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Sodium nitrate treatment escalates doxorubicin-induced cachexia in mice

D.G. Campelj,1,2 B.M. Butcher,1,2 D.A. Debruin,1,2 C.A. Timpani,1,2 A. Hayes1,2 and E. Rybalka,1,2 1Institute of Sport, Exercise & Active Living (ISEAL), College of Health & Biomedicine, Victoria University, Melbourne, VIC 8001, Australia and 2Australian Institute for Musculoskeletal Science (AIMSS), Victoria University, Melbourne, VIC 8001, Australia.

Introduction: Anthracycline chemotherapy instigates skeletal muscle pathology and wasting, which is independent of cancer-induced cachexia – this is best exemplified for the highly toxic agent, doxorubicin (DOX; reviewed in Sorensen et al., 2006). Since anthracyclines are effective anti-cancer agents, investigating potential co-therapies to clinically address the skeletal muscle-specific side effects of chemotherapy treatment is important, particularly since lean mass is a predictor of patient morbidity and mortality. Sodium Nitrate (SN) treatment has been shown to afford protection against DOX-induced cardiomyopathy in mice (Zhu et al.,2011; Xi et al., 2012). SN increases endogenous nitric oxide (NO) production, which is thought to increase anti-oxidative defence against the oxygen radicals produced during DOX metabolism by oxidases. As such, we aimed to investigate whether SN could also protect against DOX-induced skeletal myopathy.

Methods: Six-week old male Balb/C mice were treated with three intraperitoneal injections of either vehicle (0.9% NaCl, n=12), DOX (4mg/kg, n=12). To test the hypothesis that sodium nitrate treatment could protect the skeletal muscle against doxorubicin-induced myopathy, a group of mice (n=12) were treated with 1mmol.l-1 NaNO2 in drinking water during DOX (4mg/kg) treatment. Mice were assessed for body composition using echoMRI before and after the treatment regimen. Thereafter, mice were anaesthetized with isoflurane (4% induction; 2% maintenance) and m. extensor digitorum longus (EDL) and m. soleus (SOL) were excised to investigate contractile properties. M. flexor digitorum brevis (FDB) was also excised, and fibres were isolated and cultured overnight to assess mitochondrial functional parameters.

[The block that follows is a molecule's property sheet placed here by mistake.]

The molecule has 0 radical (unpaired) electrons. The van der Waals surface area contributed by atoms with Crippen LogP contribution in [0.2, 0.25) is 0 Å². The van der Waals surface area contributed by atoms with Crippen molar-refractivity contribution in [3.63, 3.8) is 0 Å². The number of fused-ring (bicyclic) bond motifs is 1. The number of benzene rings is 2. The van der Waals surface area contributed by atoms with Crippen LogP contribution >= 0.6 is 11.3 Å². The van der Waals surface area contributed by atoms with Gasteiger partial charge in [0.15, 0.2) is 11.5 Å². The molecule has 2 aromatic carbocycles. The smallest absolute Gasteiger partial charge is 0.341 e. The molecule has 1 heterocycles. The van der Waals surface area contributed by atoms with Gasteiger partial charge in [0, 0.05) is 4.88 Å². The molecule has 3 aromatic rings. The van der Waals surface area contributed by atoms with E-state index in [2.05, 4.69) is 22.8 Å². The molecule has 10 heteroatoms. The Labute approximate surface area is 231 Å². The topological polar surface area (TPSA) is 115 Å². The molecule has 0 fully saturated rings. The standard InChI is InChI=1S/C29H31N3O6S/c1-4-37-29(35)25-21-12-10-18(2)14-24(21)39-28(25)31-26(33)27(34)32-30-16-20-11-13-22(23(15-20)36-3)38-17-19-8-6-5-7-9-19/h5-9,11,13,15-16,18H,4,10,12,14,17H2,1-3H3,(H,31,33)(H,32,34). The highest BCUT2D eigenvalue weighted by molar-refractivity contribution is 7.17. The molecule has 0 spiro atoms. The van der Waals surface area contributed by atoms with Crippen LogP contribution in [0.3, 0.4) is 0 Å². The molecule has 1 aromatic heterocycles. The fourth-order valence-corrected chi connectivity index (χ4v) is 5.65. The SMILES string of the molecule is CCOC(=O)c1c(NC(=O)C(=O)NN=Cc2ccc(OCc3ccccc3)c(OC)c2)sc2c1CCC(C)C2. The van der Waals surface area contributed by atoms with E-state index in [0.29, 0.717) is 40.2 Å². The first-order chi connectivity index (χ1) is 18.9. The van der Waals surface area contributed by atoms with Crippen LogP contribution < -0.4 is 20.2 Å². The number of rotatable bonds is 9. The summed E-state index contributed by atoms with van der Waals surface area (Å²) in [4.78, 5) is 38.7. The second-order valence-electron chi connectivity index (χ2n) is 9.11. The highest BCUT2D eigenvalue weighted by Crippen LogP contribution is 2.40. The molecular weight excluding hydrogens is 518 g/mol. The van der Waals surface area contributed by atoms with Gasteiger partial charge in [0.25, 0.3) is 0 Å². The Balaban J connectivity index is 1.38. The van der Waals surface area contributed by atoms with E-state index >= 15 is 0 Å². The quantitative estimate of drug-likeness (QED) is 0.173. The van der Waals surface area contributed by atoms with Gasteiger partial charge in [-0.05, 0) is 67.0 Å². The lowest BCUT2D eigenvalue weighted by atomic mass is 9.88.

Results: DOX treatment induced cachexia in mice as evidenced by a reduction in the % change in whole body composition (P<0.0001), lean mass (P<0.005) and fat mass (P<0.005) from pre- to post-treatment. SN treatment exacerbated the DOX-induced reduction in total body composition (P<0.05), yet not significantly so for the individual measures of lean and fat mass. There was no effect of DOX or DOX+SN treatment on specific force production in the EDL or SOL muscles, or on whole body grip strength. With respect to mitochondrial function, there was a strong trend for DOX treatment to increase the spare respiratory capacity (P=0.08) and the oxidative metabolic potential (P=0.06) in response to chemical uncoupling with FCCP. DOX+SN significantly increased the spare respiratory capacity (P<0.05).

Conclusions: We have demonstrated DOX-induced cachexia in mice which appears to be exacerbated by SN co-treatment. Thus, while SN appears to protect the cardiac muscle from DOX-induced myopathy, it affords no benefit to the skeletal musculature, but rather, exacerbates cachexia.

Sorensen, J.C., Cheregi, B.D., Timpani, C.A., Nurgali, K, Hayes, A. & Rybalka, E. (2016) Mitochondria: Inadvertent targets in chemotherapy-induced skeletal muscle toxicity and wasting? Cancer Chemotherapy & Pharmacology 78: 673-83.

Xi L, Zhu, S-G, Das A, Chen Q, Durrant D, Hobbs, DC, Lesnefsky EJ, Kukreja RC. (2012). Dietary Inorganic Nitrate Alleviates Doxorubicin Cardiotoxicity: Mechanisms and Implications. Nitric Oxide 26: 274–284.

Zhu S-G, Kukreja RC, Das A, Chen Q, Lesnefsky EJ, & Xi L. (2011). Dietary nitrate supplementation protects against doxorubicin-induced cardiomyopathy by improving mitochondrial function. Journal of the American College of Cardiology57: 2181–2189.